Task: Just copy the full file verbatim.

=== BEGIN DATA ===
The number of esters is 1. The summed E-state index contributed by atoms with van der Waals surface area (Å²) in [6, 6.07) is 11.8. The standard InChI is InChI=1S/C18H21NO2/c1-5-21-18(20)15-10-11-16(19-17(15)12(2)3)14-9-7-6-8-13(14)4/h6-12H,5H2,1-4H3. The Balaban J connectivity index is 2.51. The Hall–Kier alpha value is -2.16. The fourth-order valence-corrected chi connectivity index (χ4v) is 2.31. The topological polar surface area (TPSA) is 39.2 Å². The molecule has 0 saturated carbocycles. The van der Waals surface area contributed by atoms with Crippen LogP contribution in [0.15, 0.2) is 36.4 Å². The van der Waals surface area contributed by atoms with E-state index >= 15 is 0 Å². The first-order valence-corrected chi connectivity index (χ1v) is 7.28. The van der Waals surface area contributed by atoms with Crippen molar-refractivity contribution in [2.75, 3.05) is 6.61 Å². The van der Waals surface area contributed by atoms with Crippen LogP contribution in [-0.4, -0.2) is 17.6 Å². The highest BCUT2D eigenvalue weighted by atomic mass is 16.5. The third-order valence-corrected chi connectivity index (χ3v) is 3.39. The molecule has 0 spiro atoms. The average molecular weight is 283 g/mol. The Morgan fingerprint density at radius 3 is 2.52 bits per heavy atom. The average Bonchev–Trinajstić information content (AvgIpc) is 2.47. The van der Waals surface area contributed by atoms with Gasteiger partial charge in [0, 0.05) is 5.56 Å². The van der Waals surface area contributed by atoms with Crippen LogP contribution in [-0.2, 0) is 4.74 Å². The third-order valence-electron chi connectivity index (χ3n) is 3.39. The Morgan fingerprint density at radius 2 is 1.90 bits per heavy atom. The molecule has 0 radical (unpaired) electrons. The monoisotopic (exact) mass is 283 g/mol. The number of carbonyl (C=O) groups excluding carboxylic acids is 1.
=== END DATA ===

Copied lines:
The number of esters is 1. The summed E-state index contributed by atoms with van der Waals surface area (Å²) in [6, 6.07) is 11.8. The standard InChI is InChI=1S/C18H21NO2/c1-5-21-18(20)15-10-11-16(19-17(15)12(2)3)14-9-7-6-8-13(14)4/h6-12H,5H2,1-4H3. The Balaban J connectivity index is 2.51. The Hall–Kier alpha value is -2.16. The fourth-order valence-corrected chi connectivity index (χ4v) is 2.31. The topological polar surface area (TPSA) is 39.2 Å². The molecule has 0 saturated carbocycles. The van der Waals surface area contributed by atoms with Crippen LogP contribution in [0.15, 0.2) is 36.4 Å². The van der Waals surface area contributed by atoms with E-state index >= 15 is 0 Å². The first-order valence-corrected chi connectivity index (χ1v) is 7.28. The van der Waals surface area contributed by atoms with Crippen molar-refractivity contribution in [2.75, 3.05) is 6.61 Å². The van der Waals surface area contributed by atoms with Crippen LogP contribution in [-0.4, -0.2) is 17.6 Å². The highest BCUT2D eigenvalue weighted by atomic mass is 16.5. The third-order valence-corrected chi connectivity index (χ3v) is 3.39. The molecule has 0 spiro atoms. The average molecular weight is 283 g/mol. The Morgan fingerprint density at radius 3 is 2.52 bits per heavy atom. The average Bonchev–Trinajstić information content (AvgIpc) is 2.47. The van der Waals surface area contributed by atoms with Gasteiger partial charge in [0, 0.05) is 5.56 Å². The van der Waals surface area contributed by atoms with Crippen LogP contribution in [-0.2, 0) is 4.74 Å². The third-order valence-electron chi connectivity index (χ3n) is 3.39. The Morgan fingerprint density at radius 2 is 1.90 bits per heavy atom. The molecule has 0 radical (unpaired) electrons. The monoisotopic (exact) mass is 283 g/mol. The number of carbonyl (C=O) groups excluding carboxylic acids is 1.